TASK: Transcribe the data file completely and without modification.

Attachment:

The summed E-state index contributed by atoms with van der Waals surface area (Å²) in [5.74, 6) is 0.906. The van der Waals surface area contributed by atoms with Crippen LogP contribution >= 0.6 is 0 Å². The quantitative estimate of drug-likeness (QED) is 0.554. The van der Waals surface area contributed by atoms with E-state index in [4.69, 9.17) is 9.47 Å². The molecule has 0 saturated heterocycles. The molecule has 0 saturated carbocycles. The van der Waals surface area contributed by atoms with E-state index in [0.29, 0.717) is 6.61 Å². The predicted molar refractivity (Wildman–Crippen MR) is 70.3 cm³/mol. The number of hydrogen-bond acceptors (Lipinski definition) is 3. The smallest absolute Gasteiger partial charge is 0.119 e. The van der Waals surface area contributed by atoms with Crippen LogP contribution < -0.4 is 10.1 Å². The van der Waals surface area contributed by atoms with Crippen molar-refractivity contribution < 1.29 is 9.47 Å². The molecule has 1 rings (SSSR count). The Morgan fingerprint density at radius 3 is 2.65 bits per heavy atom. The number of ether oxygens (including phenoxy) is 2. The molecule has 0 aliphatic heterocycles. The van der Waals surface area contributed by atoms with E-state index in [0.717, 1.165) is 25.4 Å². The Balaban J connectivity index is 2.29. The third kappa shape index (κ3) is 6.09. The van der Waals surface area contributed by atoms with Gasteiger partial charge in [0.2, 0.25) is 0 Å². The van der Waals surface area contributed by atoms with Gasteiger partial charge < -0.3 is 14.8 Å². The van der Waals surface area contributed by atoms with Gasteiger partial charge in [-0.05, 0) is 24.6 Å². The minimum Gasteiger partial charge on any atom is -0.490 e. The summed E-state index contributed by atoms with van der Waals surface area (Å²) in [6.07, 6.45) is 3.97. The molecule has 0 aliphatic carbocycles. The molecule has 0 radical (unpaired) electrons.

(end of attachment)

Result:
The summed E-state index contributed by atoms with van der Waals surface area (Å²) in [5.74, 6) is 0.906. The van der Waals surface area contributed by atoms with Crippen LogP contribution >= 0.6 is 0 Å². The quantitative estimate of drug-likeness (QED) is 0.554. The van der Waals surface area contributed by atoms with E-state index in [4.69, 9.17) is 9.47 Å². The molecule has 0 saturated heterocycles. The molecule has 0 saturated carbocycles. The van der Waals surface area contributed by atoms with E-state index in [0.29, 0.717) is 6.61 Å². The predicted molar refractivity (Wildman–Crippen MR) is 70.3 cm³/mol. The number of hydrogen-bond acceptors (Lipinski definition) is 3. The smallest absolute Gasteiger partial charge is 0.119 e. The van der Waals surface area contributed by atoms with Crippen LogP contribution < -0.4 is 10.1 Å². The van der Waals surface area contributed by atoms with Crippen molar-refractivity contribution < 1.29 is 9.47 Å². The molecule has 1 rings (SSSR count). The Morgan fingerprint density at radius 3 is 2.65 bits per heavy atom. The number of ether oxygens (including phenoxy) is 2. The molecule has 0 aliphatic heterocycles. The van der Waals surface area contributed by atoms with E-state index in [0.717, 1.165) is 25.4 Å². The Balaban J connectivity index is 2.29. The third kappa shape index (κ3) is 6.09. The van der Waals surface area contributed by atoms with Gasteiger partial charge in [0.2, 0.25) is 0 Å². The van der Waals surface area contributed by atoms with Gasteiger partial charge < -0.3 is 14.8 Å². The van der Waals surface area contributed by atoms with Gasteiger partial charge in [-0.05, 0) is 24.6 Å². The minimum Gasteiger partial charge on any atom is -0.490 e. The summed E-state index contributed by atoms with van der Waals surface area (Å²) in [6.07, 6.45) is 3.97. The molecule has 0 aliphatic carbocycles. The molecule has 0 radical (unpaired) electrons.